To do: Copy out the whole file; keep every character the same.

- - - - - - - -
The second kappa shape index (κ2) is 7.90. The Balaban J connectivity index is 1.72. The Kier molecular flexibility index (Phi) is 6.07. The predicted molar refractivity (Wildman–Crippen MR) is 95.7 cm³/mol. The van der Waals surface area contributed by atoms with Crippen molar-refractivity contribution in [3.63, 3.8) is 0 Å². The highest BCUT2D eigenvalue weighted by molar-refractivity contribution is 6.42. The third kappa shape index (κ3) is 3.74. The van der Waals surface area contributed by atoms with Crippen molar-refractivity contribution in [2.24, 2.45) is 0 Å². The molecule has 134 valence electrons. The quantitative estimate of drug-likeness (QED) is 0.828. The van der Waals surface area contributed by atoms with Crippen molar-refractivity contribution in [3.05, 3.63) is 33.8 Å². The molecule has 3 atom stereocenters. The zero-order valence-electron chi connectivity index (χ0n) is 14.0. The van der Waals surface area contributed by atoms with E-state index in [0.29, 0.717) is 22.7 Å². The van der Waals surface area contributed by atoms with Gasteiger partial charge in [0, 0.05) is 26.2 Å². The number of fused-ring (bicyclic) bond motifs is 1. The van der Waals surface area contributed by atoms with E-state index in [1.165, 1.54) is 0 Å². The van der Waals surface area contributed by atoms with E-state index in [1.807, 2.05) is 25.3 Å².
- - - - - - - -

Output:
The second kappa shape index (κ2) is 7.90. The Balaban J connectivity index is 1.72. The Kier molecular flexibility index (Phi) is 6.07. The predicted molar refractivity (Wildman–Crippen MR) is 95.7 cm³/mol. The van der Waals surface area contributed by atoms with Crippen molar-refractivity contribution in [3.63, 3.8) is 0 Å². The highest BCUT2D eigenvalue weighted by molar-refractivity contribution is 6.42. The third kappa shape index (κ3) is 3.74. The van der Waals surface area contributed by atoms with Crippen molar-refractivity contribution in [2.24, 2.45) is 0 Å². The molecule has 134 valence electrons. The quantitative estimate of drug-likeness (QED) is 0.828. The van der Waals surface area contributed by atoms with Crippen molar-refractivity contribution in [3.05, 3.63) is 33.8 Å². The molecule has 3 atom stereocenters. The zero-order valence-electron chi connectivity index (χ0n) is 14.0. The van der Waals surface area contributed by atoms with E-state index in [0.29, 0.717) is 22.7 Å². The van der Waals surface area contributed by atoms with Gasteiger partial charge in [0, 0.05) is 26.2 Å². The number of fused-ring (bicyclic) bond motifs is 1. The van der Waals surface area contributed by atoms with E-state index in [1.165, 1.54) is 0 Å². The van der Waals surface area contributed by atoms with E-state index in [1.807, 2.05) is 25.3 Å².